• So I now have a Namespace called DontRunAsRoot.  It may take a couple minutes to create.  You will also notice that we have a tree like structure where our Queues and Topics will be displayed.

image

 

  • For the purpose of this demo we are going to create a Queue called MyQueue by clicking on the New Queue button.image

 

  • We will need to populate the Name text box and then can accept the defaults.

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  • Voila, we have our newly created Namespace and Queue

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  • We are going to need our “owner” key so we might as well get it while we are in the portal.  Click on the View button and then click the Copy to Clipboard button.

 

    image

      Compiling SBAzTool

      Once you have downloaded the SBAzTool you can compile the solution and then open a command prompt and launch the tool by specifying sbaztool.exe.  You can now see all of the command line arguments.  However you can also access this documentation from the download page as well.

       

      StoreOptions

      In order to set permissions for other users/issuers we need to be authenticated ourselves using the Key that we previously retrieved from the portal.  By using the storeoptions argument we can continue to execute commands without having to re-issue our key/password.  To do this we will want to execute the following command:

      sbaztool.exe storeoptions –n <namespace> –k <key>

      image

       

      MakeId

      So lets now create a new “user” by specifying the makeid command.  In this case we can actually specify a “username” instead of the regular “owner” that we are so use to. 

      sbaztool.exe makeid <username>

      image

      As you can see, a Key has been provided for this user(which I have whited out).  We also have the ability to specify a password but including our own <key> provided it is a 32 byte, base64 encoded value.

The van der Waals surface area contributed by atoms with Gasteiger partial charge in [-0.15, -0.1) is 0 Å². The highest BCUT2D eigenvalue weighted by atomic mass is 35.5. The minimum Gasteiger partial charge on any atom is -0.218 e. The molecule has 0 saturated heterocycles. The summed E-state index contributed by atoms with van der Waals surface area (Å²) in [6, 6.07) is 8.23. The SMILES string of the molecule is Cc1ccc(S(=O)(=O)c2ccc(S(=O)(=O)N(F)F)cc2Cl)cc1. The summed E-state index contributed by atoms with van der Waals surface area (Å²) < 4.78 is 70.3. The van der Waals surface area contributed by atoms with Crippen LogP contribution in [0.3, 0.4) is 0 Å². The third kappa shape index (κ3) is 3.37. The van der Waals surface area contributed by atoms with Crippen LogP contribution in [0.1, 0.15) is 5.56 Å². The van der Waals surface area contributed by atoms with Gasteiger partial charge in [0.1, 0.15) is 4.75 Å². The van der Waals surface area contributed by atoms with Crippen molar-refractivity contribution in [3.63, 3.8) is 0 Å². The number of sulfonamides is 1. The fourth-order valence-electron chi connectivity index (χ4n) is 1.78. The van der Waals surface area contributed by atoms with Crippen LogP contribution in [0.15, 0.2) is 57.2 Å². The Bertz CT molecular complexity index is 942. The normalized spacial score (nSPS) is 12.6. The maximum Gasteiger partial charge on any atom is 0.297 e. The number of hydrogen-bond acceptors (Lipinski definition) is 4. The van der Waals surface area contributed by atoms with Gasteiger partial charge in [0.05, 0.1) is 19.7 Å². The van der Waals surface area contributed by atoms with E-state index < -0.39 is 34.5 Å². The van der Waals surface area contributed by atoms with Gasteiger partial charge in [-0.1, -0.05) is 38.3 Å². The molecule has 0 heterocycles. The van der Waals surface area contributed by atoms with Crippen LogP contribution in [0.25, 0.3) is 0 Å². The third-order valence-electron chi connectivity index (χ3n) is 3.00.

Grant

      Now that we have a Issuer/User created, we can actually assign this user permissions.  The command to do so is:

      grant <operation> <path> <name>

      The available operations that we have access to are:

      • Send
      • Listen
      • Manage

      Send and Listen are pretty self explanatory but Manage deserves further elaboration.  We can actually delegate the authority to manage resources to a particular user based upon the path.  So lets imagine we have a path that looks like this:

      /organization/department/engineering

      If we wanted to allow someone to administrate the /engineering services we could do so using this command.

      For the purpose of this blog post, lets keep things simple and assign Send and Listen privileges to our QueueUser for our queue which is called myqueue

      Send

      image

      Listen

      image

      Show

      To verify that our permissions have been set correctly we can execute the Show command by providing the following:

      show <path>

      As you can see below the QueueUser now has Send and Listen permissions on the queue called myqueue.  This is a much better solution than giving entire rights to a namespace when you only need to specify rights on a particular queue.

      image

       

      Test permissions

      So in order to validate that this stuff actually works and this is not smoke and mirrors I am going to create a very simple console application that will use these credentials to send and receive a message.  Once we have validated that this works we will pull the Send permission and see what happens.